You do not need permission to link to another website’s home page. Courts generally agree that linking to another website does not infringe the copyrights of that site, nor does it give rise to a likelihood of confusion necessary for a federal trademark infringement claim. However, there are a couple of things that we need to be careful of regarding external links:
Linking to infringing works
Avoid a situation where you knowingly link to works that clearly infringe upon someone’s copyright, like pirated music files or video clips of commercially distributed movies and music videos. In this situation, you might be liable for what is known as “contributory copyright infringement”. “Contributory copyright infringement occurs by ‘intentionally inducing or encouraging direct infringement’ of a copyrighted work.” As long as you do not know that a work infringes someone’s copyright, then you cannot be held liable for contributory infringement for directing users to that work. On the other hand, it is not necessarily safe to simply claim that you “didn’t know” when the circumstances make it clear the material you link to is infringing. Use your common sense. Fred von Lohmann gives the following rules of thumb to help avoid contributory copyright infringement (specifically with reference to embedding videos):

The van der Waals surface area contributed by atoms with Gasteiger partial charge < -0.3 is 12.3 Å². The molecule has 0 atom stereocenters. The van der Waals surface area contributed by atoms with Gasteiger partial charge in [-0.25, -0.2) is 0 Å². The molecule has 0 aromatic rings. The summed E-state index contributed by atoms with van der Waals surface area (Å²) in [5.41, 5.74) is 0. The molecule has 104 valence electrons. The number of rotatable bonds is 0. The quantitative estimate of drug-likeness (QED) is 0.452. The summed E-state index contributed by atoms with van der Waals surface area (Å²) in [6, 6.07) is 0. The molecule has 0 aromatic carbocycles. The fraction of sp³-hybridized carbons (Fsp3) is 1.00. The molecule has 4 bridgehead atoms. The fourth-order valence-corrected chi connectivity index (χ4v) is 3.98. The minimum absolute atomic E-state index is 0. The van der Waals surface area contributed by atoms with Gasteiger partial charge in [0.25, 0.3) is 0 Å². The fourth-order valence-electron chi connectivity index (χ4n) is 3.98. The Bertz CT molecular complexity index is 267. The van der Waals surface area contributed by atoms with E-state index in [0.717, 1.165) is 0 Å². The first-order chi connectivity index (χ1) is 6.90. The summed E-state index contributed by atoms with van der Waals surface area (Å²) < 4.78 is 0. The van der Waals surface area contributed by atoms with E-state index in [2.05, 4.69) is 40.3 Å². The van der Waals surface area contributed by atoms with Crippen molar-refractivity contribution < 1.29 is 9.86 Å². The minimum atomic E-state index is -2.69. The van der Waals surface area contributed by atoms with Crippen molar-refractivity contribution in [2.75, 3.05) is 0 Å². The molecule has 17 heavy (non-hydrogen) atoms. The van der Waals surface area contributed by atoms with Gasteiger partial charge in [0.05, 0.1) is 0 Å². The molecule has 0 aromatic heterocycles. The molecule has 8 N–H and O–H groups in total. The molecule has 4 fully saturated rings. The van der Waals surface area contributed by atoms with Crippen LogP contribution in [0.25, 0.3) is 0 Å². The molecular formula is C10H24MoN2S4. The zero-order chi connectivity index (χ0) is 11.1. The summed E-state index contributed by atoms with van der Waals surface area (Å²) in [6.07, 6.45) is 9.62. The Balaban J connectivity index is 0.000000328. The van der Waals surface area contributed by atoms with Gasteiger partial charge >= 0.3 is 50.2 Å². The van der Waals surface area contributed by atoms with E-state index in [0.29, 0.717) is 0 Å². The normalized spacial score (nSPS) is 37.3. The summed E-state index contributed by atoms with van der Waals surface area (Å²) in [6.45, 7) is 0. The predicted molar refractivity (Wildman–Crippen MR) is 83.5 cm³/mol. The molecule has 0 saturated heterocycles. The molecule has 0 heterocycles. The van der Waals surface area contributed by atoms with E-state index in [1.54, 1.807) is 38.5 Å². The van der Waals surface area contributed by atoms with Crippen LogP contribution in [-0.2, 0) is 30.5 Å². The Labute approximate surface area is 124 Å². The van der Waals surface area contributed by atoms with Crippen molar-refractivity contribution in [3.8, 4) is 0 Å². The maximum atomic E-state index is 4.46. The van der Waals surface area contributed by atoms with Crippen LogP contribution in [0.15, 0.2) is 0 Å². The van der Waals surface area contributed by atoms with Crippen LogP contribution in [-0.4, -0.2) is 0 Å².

- don’t embed videos that are obviously infringing, and
- consider removing embedded videos once you’ve been notified by a copyright owner that they are infringing.
- Relatedly, you may be able to protect yourself against claims of contributory copyright infringement by complying with the notice-and-takedown procedures of the the Digital Millennium Copyright Act (DMCA). For details, see Notice-and-Takedown.
Linking to sites with a No Deep Linking policy
Many copyright experts believe that deep linking (links that bypass a website’s home page) is not copyright infringement — after all, the author of a novel can’t prevent readers from reading the end first if they so desire, so why should a website owner have the right to determine in what order a user can access a website? Some well-known websites such as Amazon.com welcome deep links. However, if a commercial website has no linking policy or says that deep links are not allowed, it’s wise to ask for permission before deep linking (Source).
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